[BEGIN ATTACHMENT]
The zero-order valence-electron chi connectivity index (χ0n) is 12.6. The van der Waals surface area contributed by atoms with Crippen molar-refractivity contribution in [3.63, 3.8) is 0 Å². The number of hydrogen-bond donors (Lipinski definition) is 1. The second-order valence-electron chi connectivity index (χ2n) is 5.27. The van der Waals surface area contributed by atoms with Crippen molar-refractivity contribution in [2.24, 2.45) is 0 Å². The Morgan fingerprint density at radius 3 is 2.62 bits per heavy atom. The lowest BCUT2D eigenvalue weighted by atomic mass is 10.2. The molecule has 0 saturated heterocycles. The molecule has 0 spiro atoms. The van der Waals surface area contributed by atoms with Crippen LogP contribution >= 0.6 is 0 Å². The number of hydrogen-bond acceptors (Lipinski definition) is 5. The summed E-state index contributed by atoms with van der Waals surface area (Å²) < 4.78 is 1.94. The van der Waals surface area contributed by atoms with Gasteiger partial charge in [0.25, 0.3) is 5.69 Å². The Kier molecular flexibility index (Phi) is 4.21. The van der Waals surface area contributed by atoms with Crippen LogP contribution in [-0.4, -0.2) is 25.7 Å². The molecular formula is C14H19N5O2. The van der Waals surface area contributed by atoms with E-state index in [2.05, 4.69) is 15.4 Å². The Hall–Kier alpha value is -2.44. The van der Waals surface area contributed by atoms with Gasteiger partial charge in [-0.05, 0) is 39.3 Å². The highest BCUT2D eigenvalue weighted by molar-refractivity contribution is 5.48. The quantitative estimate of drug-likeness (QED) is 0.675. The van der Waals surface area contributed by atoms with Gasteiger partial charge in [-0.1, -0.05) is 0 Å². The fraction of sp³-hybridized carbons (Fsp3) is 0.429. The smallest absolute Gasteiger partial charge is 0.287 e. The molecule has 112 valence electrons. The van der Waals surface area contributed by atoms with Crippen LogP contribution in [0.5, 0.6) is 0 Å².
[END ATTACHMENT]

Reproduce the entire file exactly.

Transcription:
The zero-order valence-electron chi connectivity index (χ0n) is 12.6. The van der Waals surface area contributed by atoms with Crippen molar-refractivity contribution in [3.63, 3.8) is 0 Å². The number of hydrogen-bond donors (Lipinski definition) is 1. The second-order valence-electron chi connectivity index (χ2n) is 5.27. The van der Waals surface area contributed by atoms with Crippen molar-refractivity contribution in [2.24, 2.45) is 0 Å². The Morgan fingerprint density at radius 3 is 2.62 bits per heavy atom. The lowest BCUT2D eigenvalue weighted by atomic mass is 10.2. The molecule has 0 saturated heterocycles. The molecule has 0 spiro atoms. The van der Waals surface area contributed by atoms with Crippen LogP contribution >= 0.6 is 0 Å². The number of hydrogen-bond acceptors (Lipinski definition) is 5. The summed E-state index contributed by atoms with van der Waals surface area (Å²) < 4.78 is 1.94. The van der Waals surface area contributed by atoms with Gasteiger partial charge in [0.25, 0.3) is 5.69 Å². The Kier molecular flexibility index (Phi) is 4.21. The van der Waals surface area contributed by atoms with Crippen LogP contribution in [-0.4, -0.2) is 25.7 Å². The molecular formula is C14H19N5O2. The van der Waals surface area contributed by atoms with E-state index in [2.05, 4.69) is 15.4 Å². The Hall–Kier alpha value is -2.44. The van der Waals surface area contributed by atoms with Gasteiger partial charge in [-0.05, 0) is 39.3 Å². The highest BCUT2D eigenvalue weighted by molar-refractivity contribution is 5.48. The quantitative estimate of drug-likeness (QED) is 0.675. The van der Waals surface area contributed by atoms with Gasteiger partial charge in [-0.1, -0.05) is 0 Å². The fraction of sp³-hybridized carbons (Fsp3) is 0.429. The smallest absolute Gasteiger partial charge is 0.287 e. The molecule has 112 valence electrons. The van der Waals surface area contributed by atoms with Crippen LogP contribution in [0.5, 0.6) is 0 Å².